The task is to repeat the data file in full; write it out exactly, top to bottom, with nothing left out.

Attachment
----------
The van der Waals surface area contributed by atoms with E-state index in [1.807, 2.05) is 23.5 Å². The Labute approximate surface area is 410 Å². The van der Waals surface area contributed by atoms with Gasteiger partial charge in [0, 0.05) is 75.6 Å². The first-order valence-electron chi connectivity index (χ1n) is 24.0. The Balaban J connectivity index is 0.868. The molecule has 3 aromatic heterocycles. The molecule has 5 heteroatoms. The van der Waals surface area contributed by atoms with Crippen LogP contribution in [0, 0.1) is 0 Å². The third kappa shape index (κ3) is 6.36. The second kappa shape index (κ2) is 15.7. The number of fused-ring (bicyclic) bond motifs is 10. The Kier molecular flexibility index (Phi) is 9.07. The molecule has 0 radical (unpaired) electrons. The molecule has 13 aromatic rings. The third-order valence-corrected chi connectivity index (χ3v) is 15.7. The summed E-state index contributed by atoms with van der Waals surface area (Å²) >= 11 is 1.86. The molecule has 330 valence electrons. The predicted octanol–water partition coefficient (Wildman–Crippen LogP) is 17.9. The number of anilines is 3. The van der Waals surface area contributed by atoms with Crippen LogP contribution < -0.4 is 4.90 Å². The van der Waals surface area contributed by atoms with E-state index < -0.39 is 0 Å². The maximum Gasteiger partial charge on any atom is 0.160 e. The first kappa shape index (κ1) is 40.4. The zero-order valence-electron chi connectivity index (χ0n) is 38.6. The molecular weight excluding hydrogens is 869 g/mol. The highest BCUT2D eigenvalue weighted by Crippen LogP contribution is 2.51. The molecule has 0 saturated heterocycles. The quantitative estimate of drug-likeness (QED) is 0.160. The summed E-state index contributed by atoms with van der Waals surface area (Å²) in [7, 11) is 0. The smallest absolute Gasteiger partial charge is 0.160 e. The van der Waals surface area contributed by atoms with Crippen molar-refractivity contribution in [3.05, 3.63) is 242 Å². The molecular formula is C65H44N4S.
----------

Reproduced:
The van der Waals surface area contributed by atoms with E-state index in [1.807, 2.05) is 23.5 Å². The Labute approximate surface area is 410 Å². The van der Waals surface area contributed by atoms with Gasteiger partial charge in [0, 0.05) is 75.6 Å². The first-order valence-electron chi connectivity index (χ1n) is 24.0. The Balaban J connectivity index is 0.868. The molecule has 3 aromatic heterocycles. The molecule has 5 heteroatoms. The van der Waals surface area contributed by atoms with Crippen LogP contribution in [0, 0.1) is 0 Å². The third kappa shape index (κ3) is 6.36. The second kappa shape index (κ2) is 15.7. The number of fused-ring (bicyclic) bond motifs is 10. The Kier molecular flexibility index (Phi) is 9.07. The molecule has 0 radical (unpaired) electrons. The molecule has 13 aromatic rings. The third-order valence-corrected chi connectivity index (χ3v) is 15.7. The summed E-state index contributed by atoms with van der Waals surface area (Å²) >= 11 is 1.86. The molecule has 330 valence electrons. The predicted octanol–water partition coefficient (Wildman–Crippen LogP) is 17.9. The number of anilines is 3. The van der Waals surface area contributed by atoms with Crippen LogP contribution < -0.4 is 4.90 Å². The van der Waals surface area contributed by atoms with E-state index < -0.39 is 0 Å². The maximum Gasteiger partial charge on any atom is 0.160 e. The first kappa shape index (κ1) is 40.4. The zero-order valence-electron chi connectivity index (χ0n) is 38.6. The molecular weight excluding hydrogens is 869 g/mol. The highest BCUT2D eigenvalue weighted by Crippen LogP contribution is 2.51. The molecule has 0 saturated heterocycles. The quantitative estimate of drug-likeness (QED) is 0.160. The summed E-state index contributed by atoms with van der Waals surface area (Å²) in [7, 11) is 0. The smallest absolute Gasteiger partial charge is 0.160 e. The van der Waals surface area contributed by atoms with Crippen molar-refractivity contribution in [3.05, 3.63) is 242 Å². The molecular formula is C65H44N4S.